Construction is considered the most dangerous industry for employees. Compared to any other business sector, recent government reports have stated that the number of fatalities and injuries attributed to construction are higher than any other. On average, there are 64,000 injuries within the industry. One of the three most common reasons for injury is poor electrical safety, with eight deaths due to electrical shock in 2016/17. Medtree, leading distributors of medical supplies and first aid kits, are sharing their guide to health and safety for electrical installations.

Working with electricity is highly dangerous, particularly on a construction site where equipment is more likely to suffer damage, and hazards are on a much larger scale. Often, lack of awareness and proper training leads to the most accidents. The Health and Safety at Work Act 1974, as well as The Electricity at Work Regulations 1989, offer further detail on protecting your staff.

Risk Assessments

Risk assessments are a government requirement, ensuring the safety of your staff. A risk assessment will reduce the risk of incident by identifying any potential hazards, and working to rectify them. The risk assessment should include:

  • Action and procedures to resolve any accidents
  • Name the first aiders at the construction site (you must make them aware of their duties)
  • Highlight any hazardous equipment or conditions for staff
  • Reassess the unsafe conditions to check they are now resolved

Construction sites will likely have hazardous equipment and conditions - it’s part of the industry. However, by ensuring all employees are aware of the dangers, and putting first aid procedures in place, you are fulfilling your duty of care to your staff. 

Common Electrical Hazards

A detailed risk assessment will highlight the electrical hazards of the construction site, and you must inform your staff of the risks to their life. Electrical dangers will vary, depending on the construction site and the installation project. However, there are some hazards that are common within the industry, such as:

Overhead Power Lines

According to HSE, contact with overhead lines causes fatalities each year. It’s not only contact, but even close approach to live Electricalconductors may allow a ‘flashover’, with voltage as low as 230V proving potentially fatal. If your machinery or vehicles get too close to the overhead power lines, electricity can travel through the equipment. You should always assume the power lines are live and never be complacent. Consult the local electricity company about the lines and how to proceed safely, while enquiring if they can be switched off.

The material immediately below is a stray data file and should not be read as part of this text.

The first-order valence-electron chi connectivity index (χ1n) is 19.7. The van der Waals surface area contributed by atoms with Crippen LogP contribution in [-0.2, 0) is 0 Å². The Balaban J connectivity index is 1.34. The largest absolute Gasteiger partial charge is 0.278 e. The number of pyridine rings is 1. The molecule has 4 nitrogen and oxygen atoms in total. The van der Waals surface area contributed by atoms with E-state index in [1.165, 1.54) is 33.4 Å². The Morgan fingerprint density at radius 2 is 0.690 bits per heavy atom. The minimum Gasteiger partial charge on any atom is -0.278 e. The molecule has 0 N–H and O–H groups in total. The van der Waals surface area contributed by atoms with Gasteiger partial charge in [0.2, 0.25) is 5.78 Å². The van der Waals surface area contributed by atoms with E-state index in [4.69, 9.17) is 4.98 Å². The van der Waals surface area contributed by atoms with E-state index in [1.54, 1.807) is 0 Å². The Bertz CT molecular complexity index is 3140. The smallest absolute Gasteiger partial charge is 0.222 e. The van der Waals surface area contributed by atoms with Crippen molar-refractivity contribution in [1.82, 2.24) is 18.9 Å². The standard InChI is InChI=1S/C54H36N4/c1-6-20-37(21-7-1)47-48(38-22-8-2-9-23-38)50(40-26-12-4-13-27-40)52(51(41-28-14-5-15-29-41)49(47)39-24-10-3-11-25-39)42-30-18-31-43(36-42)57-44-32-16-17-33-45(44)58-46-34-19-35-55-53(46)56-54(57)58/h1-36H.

Underground Power Cables

Underground power cables prove an even greater risk to your staff than overhead power lines, as you cannot see whether they are live when covered. With that in mind, you must always assume they are live, and that power cables may be present before undertaking work for your electrical installation project. Contact the local electricity company, the council and highways authority for maps and plans of buried services, and practice safe digger regulations - including excavating alongside the service rather than above it. Before you can even start the job, the underground cables must be located, identified and marked.

Electrical Equipment

As a requirement of the Provision and Use of Work Equipment Regulations 1998, electrical equipment must be operated by fully competent and trained staff. The machinery chosen for the installation project must be properly installed and go through necessary checks. There are guidelines available for construction and testing electrical installations at BS 7671:2001 Requirements for electrical installations and IEE Wiring Regulations.

For your electrical installation project, you must take a visual inspection of the site, reduce supply voltage if possible, ensure isolation devices are working and attempt to use residual devices. Similarly, turn off equipment when not in use and, if the machinery, shows signs of damage, immediately isolate and rectify.

Who is Responsible?

As an employer, you have a duty of care to your team as part of the Health and Safety at Work Act 1974. You must:

  • Construct electrical systems to prevent danger
  • Maintain electrical systems

Reducing the Risk

  • Risk Assessments: Before work begins on your electrical installation project, you are required, by law, to carry out a risk assessment.
  • Electrical Services Maps: Your site operator should obtain up-to-date maps from the local council, highlighting where potential hazards, wires and cables are located, or near.
  • Proper Planning: Equipment, machinery and staff must be fully prepared for the project. This may include additional work, such as decontamination. You must also isolate and release all sources of energy, so that energy cannot be re-introduced to the equipment. Extra care must be taken when repairing machinery in a potentially explosive atmosphere.
  • Maintenance: Always be aware of any signs of damage to any electrical equipment, and isolate immediately. Ensure all equipment is also switched off when not in use.

Additional requirements for minimising the risk include:

  • Comply with government requirements
  • Highlight live, energized circuits
  • Provide personal protective equipment
  • Install guardrails on high surfaces to avoid falls
  • Keep the specific area free of debris
  • Shield welding areas
  • Put in place the relevant fire extinguishers
  • Do not let temporary electrics overload



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